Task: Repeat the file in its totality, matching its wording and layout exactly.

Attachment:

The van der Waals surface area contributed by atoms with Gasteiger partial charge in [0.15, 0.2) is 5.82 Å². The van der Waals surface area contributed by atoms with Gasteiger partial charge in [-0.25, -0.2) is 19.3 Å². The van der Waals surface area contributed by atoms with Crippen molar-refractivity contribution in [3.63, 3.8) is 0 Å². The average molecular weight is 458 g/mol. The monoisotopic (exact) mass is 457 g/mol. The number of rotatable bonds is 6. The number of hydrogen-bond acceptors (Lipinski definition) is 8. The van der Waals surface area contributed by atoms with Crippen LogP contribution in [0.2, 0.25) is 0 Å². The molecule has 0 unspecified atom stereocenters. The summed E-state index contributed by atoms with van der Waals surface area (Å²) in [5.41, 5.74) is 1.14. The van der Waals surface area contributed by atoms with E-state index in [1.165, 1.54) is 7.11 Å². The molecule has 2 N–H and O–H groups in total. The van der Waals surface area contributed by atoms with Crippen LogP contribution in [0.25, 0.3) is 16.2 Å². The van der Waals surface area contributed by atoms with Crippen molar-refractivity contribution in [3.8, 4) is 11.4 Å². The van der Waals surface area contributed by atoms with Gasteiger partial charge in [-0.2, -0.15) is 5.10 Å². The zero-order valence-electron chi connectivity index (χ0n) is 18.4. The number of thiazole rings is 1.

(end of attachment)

The van der Waals surface area contributed by atoms with Gasteiger partial charge in [0.15, 0.2) is 5.82 Å². The van der Waals surface area contributed by atoms with Gasteiger partial charge in [-0.25, -0.2) is 19.3 Å². The van der Waals surface area contributed by atoms with Crippen molar-refractivity contribution in [3.63, 3.8) is 0 Å². The average molecular weight is 458 g/mol. The monoisotopic (exact) mass is 457 g/mol. The number of rotatable bonds is 6. The number of hydrogen-bond acceptors (Lipinski definition) is 8. The van der Waals surface area contributed by atoms with Crippen LogP contribution in [0.2, 0.25) is 0 Å². The molecule has 0 unspecified atom stereocenters. The summed E-state index contributed by atoms with van der Waals surface area (Å²) in [5.41, 5.74) is 1.14. The van der Waals surface area contributed by atoms with E-state index in [1.165, 1.54) is 7.11 Å². The molecule has 2 N–H and O–H groups in total. The van der Waals surface area contributed by atoms with Crippen LogP contribution in [0.25, 0.3) is 16.2 Å². The van der Waals surface area contributed by atoms with Crippen molar-refractivity contribution in [3.8, 4) is 11.4 Å². The van der Waals surface area contributed by atoms with Gasteiger partial charge in [-0.2, -0.15) is 5.10 Å². The zero-order valence-electron chi connectivity index (χ0n) is 18.4. The number of thiazole rings is 1.